Genre: Non-fiction Published: 2018 Date read: November 2018 There’s the glitzy Australia of the Sydney Harbour Bridge and the Gold Coast, and then there’s a much more beautiful and meaningful story that comes from connecting with Australia’s Indigenous people and their cultural connection to the land. This book introduces the cultures, languages and places and teaches non-Indigenous visitors the basics of how to behave respectfully. It’s informative, beautifully illustrated, and explains important matters in an accessible way. Valuable for anyone who wants to see the world from outside their own cultural straitjacket.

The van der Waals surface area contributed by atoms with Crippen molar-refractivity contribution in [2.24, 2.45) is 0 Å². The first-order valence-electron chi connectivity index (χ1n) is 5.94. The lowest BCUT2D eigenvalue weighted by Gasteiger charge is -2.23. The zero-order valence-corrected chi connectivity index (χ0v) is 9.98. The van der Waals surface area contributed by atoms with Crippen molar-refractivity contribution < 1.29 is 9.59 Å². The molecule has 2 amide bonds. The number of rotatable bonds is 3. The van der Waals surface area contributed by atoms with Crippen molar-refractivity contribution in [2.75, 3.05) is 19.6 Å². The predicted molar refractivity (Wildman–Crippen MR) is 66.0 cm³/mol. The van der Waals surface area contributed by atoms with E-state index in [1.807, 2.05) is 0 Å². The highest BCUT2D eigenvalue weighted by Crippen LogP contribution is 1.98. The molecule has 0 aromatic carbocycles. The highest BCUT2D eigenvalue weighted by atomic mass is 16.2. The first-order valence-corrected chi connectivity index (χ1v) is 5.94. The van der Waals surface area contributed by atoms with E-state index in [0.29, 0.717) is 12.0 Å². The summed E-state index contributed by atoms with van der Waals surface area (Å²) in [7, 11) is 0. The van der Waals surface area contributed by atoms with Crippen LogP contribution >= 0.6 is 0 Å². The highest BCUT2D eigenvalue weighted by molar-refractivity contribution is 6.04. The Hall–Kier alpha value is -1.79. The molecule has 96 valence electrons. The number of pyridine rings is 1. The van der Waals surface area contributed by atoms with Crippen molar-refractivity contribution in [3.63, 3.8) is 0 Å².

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Genre: Nonfiction Published: 2014 Read: March 2018 This book is subtitled “Black seeds: agriculture or accident?” Pascoe’s short and readable book summarises the output of a range of primary and secondary sources that examined the economy of Indigenous people in Australia before European settlement destroyed that economy forever. Most convincing are the quotes and illustrations from the diaries and reports of early inland explorers, describing flourishing grain production and harvesting, robust houses, fishtraps on rivers, smoking fish and other meats for preservation, yam planting and harvesting, maintenance and protection of wells and the use of fire to maintain the environment in a useful grassy state. All these methods of making a living from Australia’s intermittent rivers and thin infertile soils were gone within a few years of the arrival of European stock animals and crops, and the environmental degradation continues. Pascoe argues that it is the Europeans who w